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mtorc1
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« Reply #6 on: September 07, 2021, 12:12:55 PM »

is openg.org the official website of opengl?
No, the OpenGL standard is maintained by the Khronos Group https://www.khronos.org/
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michaelplzno
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« Reply #7 on: September 07, 2021, 03:50:17 PM »

Hi @NilGAYman

I recommend using an engine instead of working directly with OpenGL. Something like Unity gives you a lot of extra stuff, asset loading, culling trees, fonts/UI, and other game engine stuff that you would have to write yourself if you just work directly with OpenGL.

Just a thought.
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Andersk
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« Reply #8 on: September 21, 2021, 03:49:11 PM »

I agree 100%. Unless you REALLY REALLY want to do a lot of things from scratch (which hey I can respect that) then I would suggest going with a game engine to do a lot of the workload for you since you're a new programmer. There's no shame in using an engine!
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J-Snake
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« Reply #9 on: Today at 11:32:07 AM »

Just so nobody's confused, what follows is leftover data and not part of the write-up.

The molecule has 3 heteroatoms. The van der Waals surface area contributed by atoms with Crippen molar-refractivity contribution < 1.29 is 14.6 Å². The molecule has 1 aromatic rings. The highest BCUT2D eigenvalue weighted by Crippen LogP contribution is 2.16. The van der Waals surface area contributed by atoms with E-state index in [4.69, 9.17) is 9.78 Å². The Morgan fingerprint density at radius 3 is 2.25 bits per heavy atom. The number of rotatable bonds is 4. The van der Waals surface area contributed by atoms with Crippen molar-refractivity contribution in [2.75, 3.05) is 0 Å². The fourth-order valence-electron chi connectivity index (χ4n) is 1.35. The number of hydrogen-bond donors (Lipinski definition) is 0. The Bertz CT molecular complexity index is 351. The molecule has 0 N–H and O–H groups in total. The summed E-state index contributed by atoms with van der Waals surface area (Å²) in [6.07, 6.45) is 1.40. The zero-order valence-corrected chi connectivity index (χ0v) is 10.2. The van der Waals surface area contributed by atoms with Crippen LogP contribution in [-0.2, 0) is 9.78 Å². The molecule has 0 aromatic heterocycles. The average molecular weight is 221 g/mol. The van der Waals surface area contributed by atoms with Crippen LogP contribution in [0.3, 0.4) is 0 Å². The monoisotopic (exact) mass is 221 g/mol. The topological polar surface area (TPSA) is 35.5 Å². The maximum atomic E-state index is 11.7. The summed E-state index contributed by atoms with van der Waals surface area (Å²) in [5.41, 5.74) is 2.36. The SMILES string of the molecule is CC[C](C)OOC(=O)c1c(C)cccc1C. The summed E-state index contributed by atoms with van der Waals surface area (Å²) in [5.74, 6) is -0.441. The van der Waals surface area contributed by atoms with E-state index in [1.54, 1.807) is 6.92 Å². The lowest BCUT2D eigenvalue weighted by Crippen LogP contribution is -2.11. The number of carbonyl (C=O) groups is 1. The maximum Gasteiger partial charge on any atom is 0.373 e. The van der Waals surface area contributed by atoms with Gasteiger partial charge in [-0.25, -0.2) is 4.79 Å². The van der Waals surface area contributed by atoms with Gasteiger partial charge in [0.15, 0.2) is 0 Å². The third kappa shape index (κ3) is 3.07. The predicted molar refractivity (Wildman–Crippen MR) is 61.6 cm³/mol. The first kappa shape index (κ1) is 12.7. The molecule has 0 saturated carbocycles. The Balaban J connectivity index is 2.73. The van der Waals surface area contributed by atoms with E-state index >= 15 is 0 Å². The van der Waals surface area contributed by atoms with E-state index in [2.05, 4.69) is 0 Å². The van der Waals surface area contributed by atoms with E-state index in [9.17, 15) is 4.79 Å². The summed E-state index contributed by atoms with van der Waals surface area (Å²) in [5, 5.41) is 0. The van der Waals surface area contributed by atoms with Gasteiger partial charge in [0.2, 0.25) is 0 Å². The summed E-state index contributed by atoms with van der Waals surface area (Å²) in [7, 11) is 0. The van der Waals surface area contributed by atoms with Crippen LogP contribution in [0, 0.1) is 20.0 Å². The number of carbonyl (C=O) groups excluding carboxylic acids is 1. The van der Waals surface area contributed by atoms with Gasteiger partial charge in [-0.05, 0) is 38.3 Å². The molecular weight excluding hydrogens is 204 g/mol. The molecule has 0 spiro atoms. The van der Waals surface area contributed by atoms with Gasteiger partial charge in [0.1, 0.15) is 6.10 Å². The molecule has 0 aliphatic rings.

My main concern with Opengl was performance consistency (more so with "Modern Opengl" than with legacy Opengl) a few years back. Unless you make extensive use of batching (submitting a lot of render-information to the gpu in a single draw-call), you might experience ocassional stuttering even in a 2D game with moderate rendering demands. That might already happen with only 400 sprites on an average laptop (but when you batch them then up to 100.000 might be displayed without hitching). While the overall performance maintains a set framerate even with a heavy load to render, the problem is all about the occasional stutters. For CAD programs it is perfectly acceptable, but less so for games.

It all depends on the driver implementation of Opengl, and it is possible that the situation has improved now. I haven't checked yet.

But if you want to make a sprite based game that only relies on blending operations, then the SDL2-renderer will probably suffice. In that case you can just conveniently use SDL2 for everything without touching Opengl/Direct3D/Vulkan/Mantle...(as SDL2 wraps the usage of those render APIs). In its recent iterations it also makes use of batching without you even noticing it. Of course it will not compete in the render performance department, but you can roughly expect around 30.000 stutter-free sprites on an average laptop. Should be enough for most sprite based games. Also note that when your sprites are rather large, you won't pump them out in those huge quantities anyway as the render performance will mainly depend on the fill-rate of your gpu, not so much on the render API you are using.